[EM] Why the concept of "sincere" votes in Range is flawed.

Abd ul-Rahman Lomax abd at lomaxdesign.com
Mon Dec 1 17:01:51 PST 2008

At 01:52 AM 11/26/2008, Jonathan Lundell wrote:
>On Nov 25, 2008, at 8:45 PM, Kevin Venzke wrote:
>>--- En date de : Mar 25.11.08, Abd ul-Rahman 
>>Lomax <abd at lomaxdesign.com > a écrit :
>>>What Approval sincerely represents from a voter is a
>>>*decision* as to where to place an Approval cutoff.
>>But is it not true that what *all* methods sincerely represent from a
>>voter are the decisions related to voting under that method?
>>If a decision makes sense in a given context, then that is a sincere
>>decision. Is that not your stance?
>It shouldn't be. "Sincere" is a term of art in this context, not a
>value judgement. An insincere vote is simply one that does not
>represent the preference of the voter if the voter were a dictator.
>There's nothing *wrong* with voting insincerely (or, equivalently,
>strategically), in this sense; a voter has a right to do their best to
>achieve an optimum result in a particular context. ----
>Election-Methods mailing list - see http://electorama.com/em for list info

That is more or less correct, except that 
"sincere" may refer to any vote that doesn't 
reverse preference. Again, Mr. Lundell is right, 
there is nothing wrong with voting in a manner 
that is intended to improve the outcome as the 
voter sees it. A decent method will not be 
*seriously* harmed by this behavior. A poor method may actually be improved.

This should be explored explicitly.

With poor voting systems, strategic voting not 
only improves the outcome for the individual 
voter, but it also may improve it for the overall 
society. Consider Florida 2000. Many of us might 
think that the outcome would have been better if 
the Nader supporters had voted "strategically." 
Plurality needs that kind of help to find a 
compromise winner better than the first 
preference winner. So might IRV -- though it 
needs it less. Favorite Betrayal is a means 
whereby some voters in IRV, by voting 
insincerely, can improve the overall outcome for a majority of voters.

But when a system is really good, like Range, 
strategic voting impairs the ability of the 
system to find the optimal winner. However, the 
failure isn't catastrophic, because the Range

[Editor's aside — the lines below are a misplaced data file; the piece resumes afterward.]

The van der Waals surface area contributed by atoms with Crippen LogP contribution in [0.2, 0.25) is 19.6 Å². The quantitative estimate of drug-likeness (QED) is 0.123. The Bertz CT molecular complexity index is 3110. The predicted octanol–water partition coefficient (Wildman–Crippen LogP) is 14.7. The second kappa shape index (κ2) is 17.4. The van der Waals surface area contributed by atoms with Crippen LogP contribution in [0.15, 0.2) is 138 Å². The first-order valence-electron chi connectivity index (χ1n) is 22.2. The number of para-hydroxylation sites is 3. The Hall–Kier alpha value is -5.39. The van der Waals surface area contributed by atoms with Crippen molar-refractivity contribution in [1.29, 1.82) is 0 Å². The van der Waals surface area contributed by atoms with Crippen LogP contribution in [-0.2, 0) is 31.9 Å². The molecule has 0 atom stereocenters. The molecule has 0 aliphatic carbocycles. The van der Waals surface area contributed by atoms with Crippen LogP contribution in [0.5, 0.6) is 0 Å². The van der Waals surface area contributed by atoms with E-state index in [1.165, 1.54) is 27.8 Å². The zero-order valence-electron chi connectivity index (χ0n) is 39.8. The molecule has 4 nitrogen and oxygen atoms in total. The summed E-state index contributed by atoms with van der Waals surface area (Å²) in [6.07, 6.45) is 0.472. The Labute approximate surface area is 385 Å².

Votes still preserve preference order; they are 
essentially Approval votes. So "strategic Range" 
degrades to Approval, not to some major failure. 
Approval, likewise, degrades to Plurality under 
some circumstances, but these would be poor 
strategy, applied by too many voters.

(The majority of voters under Approval, in most 
elections, may bullet vote, it's sincere and if 
it is for a frontrunner, it's optimal or 
almost-optimal. It is only a few voters who need 
to add additional approvals. Under some 
definitions of sincere voting -- the ones used by 
critics of Approval, these are possibly 
"insincere" because the voter is suppressing 
their preference, the minor candidate who can't 
win, in order to cast a vote in the meaningful 
election, i.e., the only pairwise election -- 
normally -- where a vote has a chance of being 
other than moot. But I wouldn't call those votes 
insincere, they merely do not express a 
preference in a candidate pair, but sincerely 
express preference for the pair -- either of both 
members -- over all other candidates.)

That "strategic voting" harms results in Range is 
then misused by critics as a criticism of Range. 
In fact, Range with strategic voting does not 
degrade to the point that it is not better than 
other methods. Obviously, if all voters vote 
using Approval strategy -- which doesn't really 
improve expected results for many of them -- the 
method has fully degraded to Approval. Which is 
still an excellent method, with lower average 
regret in the simulations than Plurality or IRV.

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